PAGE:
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Water desalination system in Ombala yo Mungu @Owini
Supplying water to the population may be something we take for granted, but when it comes to a huge African country whose vast area covers extensive regions that differ substantially in their precipitation and water sources, the solutions for a regular supply of drinking water become complex, difficult to implement, and more costly.
Water is an essential resource for maintaining life, and today this resource is becoming increasingly scarce. For this reason, in the most inaccessible and arid regions of the world people and animals live with a constant shortage of water, causing great suffering. Cunene is the southern province of Angola, in Western Africa, bordering Namibia and characterized by extensive and arid territories. The prolonged drought in southern Angola has hit this province, affecting some 80% of the local population, including the animals, which died in their multitudes. As a result of the severe drought that the region has endured since 2018, it was recognized as a global disaster area and received national and international priority, until during 2019, the President of Angola visited the suffering province to assess and respond to the plight of its residents. The president went to a small village called Ombala yo Mungu, where he assured the residents that he would do his best to give them and the animals around them a source of drinking water.
Following the President's visit, and on his instruction, the Angolan Ministry of Water approached a number of international companies to provide an urgent response to the water crisis in the area. Owini, a company in the Mitrelli Group, rose to the challenge and went out to the village, which is hundreds of kilometers from populated areas, for a number of days to carry out a survey in the field in order to understand how to solve the problem of drinking water and provide the most appropriate solution.
Following its initial survey, Owini realized that there were two problems:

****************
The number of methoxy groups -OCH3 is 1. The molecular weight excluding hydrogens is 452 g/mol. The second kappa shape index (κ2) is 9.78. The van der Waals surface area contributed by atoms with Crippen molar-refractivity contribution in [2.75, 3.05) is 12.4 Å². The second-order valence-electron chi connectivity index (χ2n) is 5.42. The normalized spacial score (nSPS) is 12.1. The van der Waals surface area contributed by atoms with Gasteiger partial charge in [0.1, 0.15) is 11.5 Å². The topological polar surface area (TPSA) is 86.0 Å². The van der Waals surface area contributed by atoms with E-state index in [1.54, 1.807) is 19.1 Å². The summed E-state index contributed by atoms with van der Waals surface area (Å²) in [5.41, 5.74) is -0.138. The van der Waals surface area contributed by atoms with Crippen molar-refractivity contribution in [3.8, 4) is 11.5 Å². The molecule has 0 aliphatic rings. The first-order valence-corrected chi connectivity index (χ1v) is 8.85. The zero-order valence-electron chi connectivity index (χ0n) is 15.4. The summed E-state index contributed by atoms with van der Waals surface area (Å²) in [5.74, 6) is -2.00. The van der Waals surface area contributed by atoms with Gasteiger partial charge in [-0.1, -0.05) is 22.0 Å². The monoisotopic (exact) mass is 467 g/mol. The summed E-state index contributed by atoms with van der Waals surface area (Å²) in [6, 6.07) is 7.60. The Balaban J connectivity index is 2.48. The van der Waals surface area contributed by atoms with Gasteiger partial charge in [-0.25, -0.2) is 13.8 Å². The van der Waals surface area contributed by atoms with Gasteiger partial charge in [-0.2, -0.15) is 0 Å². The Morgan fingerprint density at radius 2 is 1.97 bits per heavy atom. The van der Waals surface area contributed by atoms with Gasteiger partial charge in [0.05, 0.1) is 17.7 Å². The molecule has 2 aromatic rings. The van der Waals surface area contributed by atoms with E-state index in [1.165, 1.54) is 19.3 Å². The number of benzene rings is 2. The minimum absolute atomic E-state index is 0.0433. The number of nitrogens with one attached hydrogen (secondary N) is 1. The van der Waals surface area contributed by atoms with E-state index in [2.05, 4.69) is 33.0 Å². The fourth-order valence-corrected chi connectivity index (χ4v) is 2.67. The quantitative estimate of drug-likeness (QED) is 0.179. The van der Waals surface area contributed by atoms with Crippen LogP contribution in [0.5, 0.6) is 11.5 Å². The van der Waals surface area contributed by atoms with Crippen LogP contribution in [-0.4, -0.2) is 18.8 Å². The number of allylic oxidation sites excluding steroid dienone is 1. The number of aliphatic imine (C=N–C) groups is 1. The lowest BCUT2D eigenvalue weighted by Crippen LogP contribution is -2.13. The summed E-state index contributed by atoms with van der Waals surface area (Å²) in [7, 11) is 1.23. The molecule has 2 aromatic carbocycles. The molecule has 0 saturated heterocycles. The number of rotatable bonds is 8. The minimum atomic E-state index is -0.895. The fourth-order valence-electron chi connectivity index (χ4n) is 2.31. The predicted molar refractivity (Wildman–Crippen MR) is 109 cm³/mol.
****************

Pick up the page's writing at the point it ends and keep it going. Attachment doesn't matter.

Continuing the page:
- There is no potable water in or around the area, and in fact there is only saline groundwater at a great depth
- There is no energy available in the electricity grid to operate water systems, and because of the distance from other populated areas the supply of fuel for generators is extremely problematic
In order to verify the matter, Owini carried out a large number of water tests in the field, including in old drillings from the Portuguese period, and indeed found beyond a doubt that it was brackish water. At this stage, the whole concept of the project changed from the standard installation of a drinking water supply system to a brackish water desalination system, which posed a complex planning, logistical and economic challenge, in addition to the difficulty of operating and maintaining such a system in a remote southern, arid region of Africa.
Subsequently, the decision was made that a quick solution for desalination was required, with an independent capacity for energy production and storage in order to provide a solution even when the sun is not shining. The facility must also include the ability to store water for several days in the event of a protracted malfunction, until a technician can arrive, due to the distance of the village from populated areas. In addition remote control and monitoring capabilities must be installed, in order to enable information about malfunctions to be received, and in many cases also to be handled without the need to send a technician out to the area.
The planned solution is an innovative water desalination system based entirely on solar energy, that is able to conserve the energy produced during the day, and allow continuous operation of pumping and supplying water around the clock.
A water storage facility has also been set up to provide a solution and create redundancy of the system for three working days (minimum) even without pumping water. Again, as mentioned above, this is in order to allow for a repair that necessitates a skilled professional going out to the area, which is about a three-day drive from Luanda, the capital of Angola.